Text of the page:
The mole is an almost blind animal with a very long nose, which allows it to sense things to orient itself. It lives underground, hence its symbolism of unity with the earth and the ability to feel, a quality that has always been essential to First Nations. One of my mentors, Sun Bear of the Chippewa Nation, told me that when he was young he practised “feeling” with his brother. In order to sharpen their perceptive abilities, they used a very demanding method. One would take turns holding a log at arm’s length above his head, while the other would aim a .22 calibre rifle at it blindfolded. They could hit the log just by feeling where it was. Since her brother was underneath, there was no room for error. They embodied the essence of trusting your feelings.
As we can understand from this example, feeling is a very precise mode of perception that most people do not use as much as they could. Especially in this modern, Cartesian world, the majority rely more on logical and intellectual approach that is often just as blind. Most traditional natives, especially those who have grown older and wiser, almost never take into account the words of a man when they first meet him, but rather what they feel coming from them. The language of the heart does not need words.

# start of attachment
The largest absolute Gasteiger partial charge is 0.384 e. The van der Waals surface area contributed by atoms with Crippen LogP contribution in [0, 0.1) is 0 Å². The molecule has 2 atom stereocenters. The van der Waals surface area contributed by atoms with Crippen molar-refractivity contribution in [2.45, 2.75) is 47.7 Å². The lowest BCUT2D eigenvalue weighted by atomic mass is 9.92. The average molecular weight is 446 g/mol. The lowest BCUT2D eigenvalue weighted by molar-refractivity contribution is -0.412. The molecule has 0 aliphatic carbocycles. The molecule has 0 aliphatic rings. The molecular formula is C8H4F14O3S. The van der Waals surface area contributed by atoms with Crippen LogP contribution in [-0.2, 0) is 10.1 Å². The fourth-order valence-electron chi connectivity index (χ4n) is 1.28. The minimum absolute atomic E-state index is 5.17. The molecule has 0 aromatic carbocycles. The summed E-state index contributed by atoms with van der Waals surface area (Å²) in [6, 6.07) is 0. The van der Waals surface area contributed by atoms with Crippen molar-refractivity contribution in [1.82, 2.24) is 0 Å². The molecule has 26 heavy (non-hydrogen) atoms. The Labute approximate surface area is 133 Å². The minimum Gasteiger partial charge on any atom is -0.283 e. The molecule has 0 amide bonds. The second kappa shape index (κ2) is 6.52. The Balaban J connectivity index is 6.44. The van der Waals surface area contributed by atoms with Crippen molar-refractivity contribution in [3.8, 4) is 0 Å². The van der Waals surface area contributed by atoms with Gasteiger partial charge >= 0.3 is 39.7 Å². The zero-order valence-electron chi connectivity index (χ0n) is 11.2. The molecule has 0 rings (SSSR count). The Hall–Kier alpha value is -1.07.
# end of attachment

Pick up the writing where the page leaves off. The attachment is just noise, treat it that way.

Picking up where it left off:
The mole embodies the medicine of feeling. It can hardly see, but it does very well, it finds the food it needs, it nestles underground where it is really warm and comfortable, and it is doing quite well, despite its blindness.
The main message of the mole, when it appears as a sign, is that there are other modes of perception than those we commonly use. Those who have the medicine of the mole very often know medicinal plants and know how to communicate with smells and flavours. They make good perfumers, wonderful cooks and excellent lovers. When the solution to a problem seems to elude our inquiring minds, let us call on the medicine of the mole, close our eyes and look with the vision of the heart.